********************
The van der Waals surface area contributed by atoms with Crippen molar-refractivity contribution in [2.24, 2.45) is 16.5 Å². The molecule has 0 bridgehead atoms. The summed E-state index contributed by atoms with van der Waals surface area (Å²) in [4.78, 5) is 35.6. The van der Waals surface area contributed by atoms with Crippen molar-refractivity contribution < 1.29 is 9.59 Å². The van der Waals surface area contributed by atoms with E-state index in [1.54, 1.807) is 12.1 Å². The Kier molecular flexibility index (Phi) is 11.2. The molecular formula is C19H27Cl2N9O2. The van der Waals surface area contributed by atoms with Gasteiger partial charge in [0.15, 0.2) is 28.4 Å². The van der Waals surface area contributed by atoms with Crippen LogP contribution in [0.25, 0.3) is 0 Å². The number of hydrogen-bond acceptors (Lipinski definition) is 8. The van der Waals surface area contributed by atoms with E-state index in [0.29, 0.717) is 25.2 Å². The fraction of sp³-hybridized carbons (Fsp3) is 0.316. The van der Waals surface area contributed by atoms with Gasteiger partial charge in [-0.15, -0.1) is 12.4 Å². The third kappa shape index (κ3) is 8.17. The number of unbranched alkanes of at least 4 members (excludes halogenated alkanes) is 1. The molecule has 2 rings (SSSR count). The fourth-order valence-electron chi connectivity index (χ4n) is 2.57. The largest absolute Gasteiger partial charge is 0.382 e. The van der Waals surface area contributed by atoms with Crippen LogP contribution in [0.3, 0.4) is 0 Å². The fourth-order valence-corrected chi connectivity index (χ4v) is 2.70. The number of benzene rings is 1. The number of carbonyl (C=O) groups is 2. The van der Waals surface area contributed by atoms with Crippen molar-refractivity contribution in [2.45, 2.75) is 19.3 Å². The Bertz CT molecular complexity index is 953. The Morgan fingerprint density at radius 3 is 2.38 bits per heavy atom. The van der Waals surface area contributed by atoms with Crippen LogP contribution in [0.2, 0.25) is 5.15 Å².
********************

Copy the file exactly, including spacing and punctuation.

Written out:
The van der Waals surface area contributed by atoms with Crippen molar-refractivity contribution in [2.24, 2.45) is 16.5 Å². The molecule has 0 bridgehead atoms. The summed E-state index contributed by atoms with van der Waals surface area (Å²) in [4.78, 5) is 35.6. The van der Waals surface area contributed by atoms with Crippen molar-refractivity contribution < 1.29 is 9.59 Å². The van der Waals surface area contributed by atoms with E-state index in [1.54, 1.807) is 12.1 Å². The Kier molecular flexibility index (Phi) is 11.2. The molecular formula is C19H27Cl2N9O2. The van der Waals surface area contributed by atoms with Gasteiger partial charge in [0.15, 0.2) is 28.4 Å². The van der Waals surface area contributed by atoms with Crippen LogP contribution in [0.25, 0.3) is 0 Å². The number of hydrogen-bond acceptors (Lipinski definition) is 8. The van der Waals surface area contributed by atoms with E-state index in [0.29, 0.717) is 25.2 Å². The fraction of sp³-hybridized carbons (Fsp3) is 0.316. The van der Waals surface area contributed by atoms with Gasteiger partial charge in [-0.15, -0.1) is 12.4 Å². The third kappa shape index (κ3) is 8.17. The number of unbranched alkanes of at least 4 members (excludes halogenated alkanes) is 1. The molecule has 2 rings (SSSR count). The fourth-order valence-electron chi connectivity index (χ4n) is 2.57. The largest absolute Gasteiger partial charge is 0.382 e. The van der Waals surface area contributed by atoms with Crippen LogP contribution in [0.3, 0.4) is 0 Å². The fourth-order valence-corrected chi connectivity index (χ4v) is 2.70. The number of benzene rings is 1. The number of carbonyl (C=O) groups is 2. The van der Waals surface area contributed by atoms with Crippen molar-refractivity contribution in [2.45, 2.75) is 19.3 Å². The Bertz CT molecular complexity index is 953. The Morgan fingerprint density at radius 3 is 2.38 bits per heavy atom. The van der Waals surface area contributed by atoms with Crippen LogP contribution in [0.2, 0.25) is 5.15 Å².